Lawai’a and the Whale

Even though many of them are sick from the big accident, the Kānaka are really good hunters and fisherman. They are also great storytellers. They use their stories to help remember people who have died and to teach lessons. One of my favorites is the story of Lawai’a and the Whale. It is probably based on a real person but parts of it seem a little fishy to me.

The Kānaka have a long history of being excellent canoe builders but none of them were as good as Lawai’a. His long canoes were just as straight and strong as the short ones, and they could handle even the biggest waves. Nobody wants to go far out to sea, but if you had to, you wanted to be in a canoe that Lawai’a built.

Lawai’a took pride in his creations, but what he really wanted was to be a good fisherman. You see, while he was easily the best canoe builder on the whole island, maybe ever, he was a terrible fisherman. In fact, Lawai’a had never caught a fish or crab in his entire life. Even when he was asked to collect limpets from the rocks he came back with the smallest basket. All of the fishermen wanted one of his canoes, but none wanted to go fishing with him. As far as they were concerned he was cursed. He would spend every day the same way, building canoes in his shop by himself, and dreaming of becoming a fisherman.

The fracture didn’t just kill things on the land, it devastated the waters too. After the accident most of the big fish disappeared and the Kānaka had to live on crabs, small reef fish, and the occasional big prize that would swim too close to shore looking for food.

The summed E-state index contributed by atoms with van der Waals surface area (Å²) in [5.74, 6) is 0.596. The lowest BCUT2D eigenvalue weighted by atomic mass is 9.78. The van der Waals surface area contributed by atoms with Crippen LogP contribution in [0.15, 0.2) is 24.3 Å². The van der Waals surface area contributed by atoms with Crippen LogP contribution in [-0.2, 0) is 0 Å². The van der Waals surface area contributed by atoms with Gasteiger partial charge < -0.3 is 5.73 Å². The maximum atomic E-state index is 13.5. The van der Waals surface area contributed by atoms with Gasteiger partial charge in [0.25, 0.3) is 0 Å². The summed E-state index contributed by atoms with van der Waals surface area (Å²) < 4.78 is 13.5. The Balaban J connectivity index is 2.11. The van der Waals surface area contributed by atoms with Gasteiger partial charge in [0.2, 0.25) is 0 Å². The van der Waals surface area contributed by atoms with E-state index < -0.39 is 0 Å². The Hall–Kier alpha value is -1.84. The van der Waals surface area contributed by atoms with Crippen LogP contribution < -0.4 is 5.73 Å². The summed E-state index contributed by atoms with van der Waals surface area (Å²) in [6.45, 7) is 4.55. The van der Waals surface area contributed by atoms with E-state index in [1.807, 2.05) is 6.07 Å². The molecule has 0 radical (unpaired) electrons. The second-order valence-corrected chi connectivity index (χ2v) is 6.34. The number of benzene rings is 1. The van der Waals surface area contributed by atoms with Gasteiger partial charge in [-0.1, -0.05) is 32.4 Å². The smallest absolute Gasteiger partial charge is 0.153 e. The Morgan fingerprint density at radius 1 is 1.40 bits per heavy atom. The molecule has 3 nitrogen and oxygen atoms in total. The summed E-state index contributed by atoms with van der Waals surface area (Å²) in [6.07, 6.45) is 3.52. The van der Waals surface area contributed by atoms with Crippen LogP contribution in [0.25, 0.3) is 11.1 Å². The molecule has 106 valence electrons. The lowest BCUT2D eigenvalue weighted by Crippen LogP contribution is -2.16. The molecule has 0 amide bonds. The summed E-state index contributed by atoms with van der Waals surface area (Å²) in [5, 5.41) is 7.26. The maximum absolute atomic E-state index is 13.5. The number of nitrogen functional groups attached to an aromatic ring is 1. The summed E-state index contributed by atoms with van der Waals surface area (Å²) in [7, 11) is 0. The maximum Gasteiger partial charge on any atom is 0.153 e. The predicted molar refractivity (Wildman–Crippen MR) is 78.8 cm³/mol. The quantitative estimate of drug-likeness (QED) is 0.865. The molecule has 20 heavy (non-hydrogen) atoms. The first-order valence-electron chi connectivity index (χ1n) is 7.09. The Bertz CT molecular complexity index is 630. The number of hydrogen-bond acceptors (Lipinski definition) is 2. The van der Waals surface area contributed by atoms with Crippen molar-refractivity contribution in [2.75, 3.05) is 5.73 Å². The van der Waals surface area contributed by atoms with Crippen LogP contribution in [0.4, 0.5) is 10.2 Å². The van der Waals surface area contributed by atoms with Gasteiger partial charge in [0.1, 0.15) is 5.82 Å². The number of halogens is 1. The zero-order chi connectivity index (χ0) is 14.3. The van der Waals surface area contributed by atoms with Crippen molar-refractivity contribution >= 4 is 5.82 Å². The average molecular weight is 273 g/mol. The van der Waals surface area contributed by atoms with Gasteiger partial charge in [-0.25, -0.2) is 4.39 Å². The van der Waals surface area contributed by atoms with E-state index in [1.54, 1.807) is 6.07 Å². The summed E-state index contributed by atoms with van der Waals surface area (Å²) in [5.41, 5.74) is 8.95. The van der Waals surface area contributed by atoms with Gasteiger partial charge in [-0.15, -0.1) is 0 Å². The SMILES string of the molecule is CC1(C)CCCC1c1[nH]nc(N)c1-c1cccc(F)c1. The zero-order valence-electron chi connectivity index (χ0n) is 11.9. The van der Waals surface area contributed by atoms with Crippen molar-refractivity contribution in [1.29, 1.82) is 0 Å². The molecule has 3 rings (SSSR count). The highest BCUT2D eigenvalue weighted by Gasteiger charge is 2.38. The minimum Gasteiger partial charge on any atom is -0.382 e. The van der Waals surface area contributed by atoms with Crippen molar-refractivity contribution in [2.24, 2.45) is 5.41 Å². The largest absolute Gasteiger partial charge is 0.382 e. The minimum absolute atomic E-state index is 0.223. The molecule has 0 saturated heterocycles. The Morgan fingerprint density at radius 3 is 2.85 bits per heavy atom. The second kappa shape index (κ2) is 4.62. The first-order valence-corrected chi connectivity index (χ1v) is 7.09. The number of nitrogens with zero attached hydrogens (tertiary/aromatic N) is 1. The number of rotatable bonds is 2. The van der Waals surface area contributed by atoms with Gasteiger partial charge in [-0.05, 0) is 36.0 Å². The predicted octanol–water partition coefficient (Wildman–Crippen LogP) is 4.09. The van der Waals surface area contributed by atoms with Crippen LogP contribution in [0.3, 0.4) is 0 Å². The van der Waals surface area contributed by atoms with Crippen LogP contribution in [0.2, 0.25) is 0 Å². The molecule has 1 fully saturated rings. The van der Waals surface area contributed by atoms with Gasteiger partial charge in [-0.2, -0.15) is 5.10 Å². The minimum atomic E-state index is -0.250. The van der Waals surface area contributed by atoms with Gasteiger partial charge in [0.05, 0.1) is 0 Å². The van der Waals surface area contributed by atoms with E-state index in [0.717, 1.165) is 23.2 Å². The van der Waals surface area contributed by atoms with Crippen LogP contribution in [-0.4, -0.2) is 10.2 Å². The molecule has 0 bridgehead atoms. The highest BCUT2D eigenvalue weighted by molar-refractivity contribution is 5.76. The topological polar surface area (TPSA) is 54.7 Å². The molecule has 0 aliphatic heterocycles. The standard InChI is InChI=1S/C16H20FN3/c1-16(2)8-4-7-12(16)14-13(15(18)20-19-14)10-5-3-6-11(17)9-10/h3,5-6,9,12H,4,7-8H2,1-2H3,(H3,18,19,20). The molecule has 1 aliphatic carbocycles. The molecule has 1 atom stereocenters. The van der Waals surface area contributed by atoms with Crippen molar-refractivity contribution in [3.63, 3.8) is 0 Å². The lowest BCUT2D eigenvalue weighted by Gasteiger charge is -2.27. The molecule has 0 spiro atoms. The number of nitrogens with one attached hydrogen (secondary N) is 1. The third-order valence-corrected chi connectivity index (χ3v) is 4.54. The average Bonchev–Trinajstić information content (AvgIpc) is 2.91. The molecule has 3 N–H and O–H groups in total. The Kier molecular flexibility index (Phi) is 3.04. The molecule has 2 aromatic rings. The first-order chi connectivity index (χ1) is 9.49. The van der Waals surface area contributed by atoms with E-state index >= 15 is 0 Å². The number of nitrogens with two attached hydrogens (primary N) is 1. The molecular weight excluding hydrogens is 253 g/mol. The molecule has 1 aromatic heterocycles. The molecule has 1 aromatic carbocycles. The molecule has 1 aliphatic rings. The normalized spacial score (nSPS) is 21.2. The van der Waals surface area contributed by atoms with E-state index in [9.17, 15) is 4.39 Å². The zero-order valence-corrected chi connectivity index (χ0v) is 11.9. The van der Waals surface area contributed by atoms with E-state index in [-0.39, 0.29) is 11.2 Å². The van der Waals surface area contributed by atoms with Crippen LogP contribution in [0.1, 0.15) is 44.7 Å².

One spring the fishing was particularly bad, and the people worried that they might not get enough food to make it through the summer. What little hope they had disappeared when they saw the whale. Nobody had seen one since the day everything stopped working. The villagers knew that the whale would eat all the little fish they depended on. They were scared and didn’t know what to do. But Lawai’a said he had a plan.

He said he had an old harpoon that he found in the ruins of the whaler’s village to the North. He would take his biggest and strongest canoe out past the reef and kill the whale. The fishermen thought he was crazy but they didn’t have a better plan. The villagers wished him luck, and had a big party before sending him off. Nobody expected to see him again.

It didn’t take Lawai’a long to find the giant beast. He watched it herd the fish into tight balls before diving beneath and engulfing the whole school with its gigantic mouth. The closer he got the more he shook in fear, but he knew that everyone was counting on him so he tried to be brave. He finally got close enough and let the harpoon go. Lawai’a very first throw was true and it hit the whale mid-tail. The big animal sped off out to sea and the coiled rope hissed at it spun out. In less than a minute the rope went taught and the canoe lurched forward knocking Lawai’a down. He was speeding out to sea.
Lawai’a stayed attached to the whale for 3 days. They went around islands and over reefs. The whale tried diving deep and sinking the canoe but Lawai’a had brought enough rope for even the deepest spots. They swam through a storm but even crashing down the biggest waves wasn’t enough to loosen the harpoon. Finally the whale was getting tired and asked Lawai’a why he had stabbed him.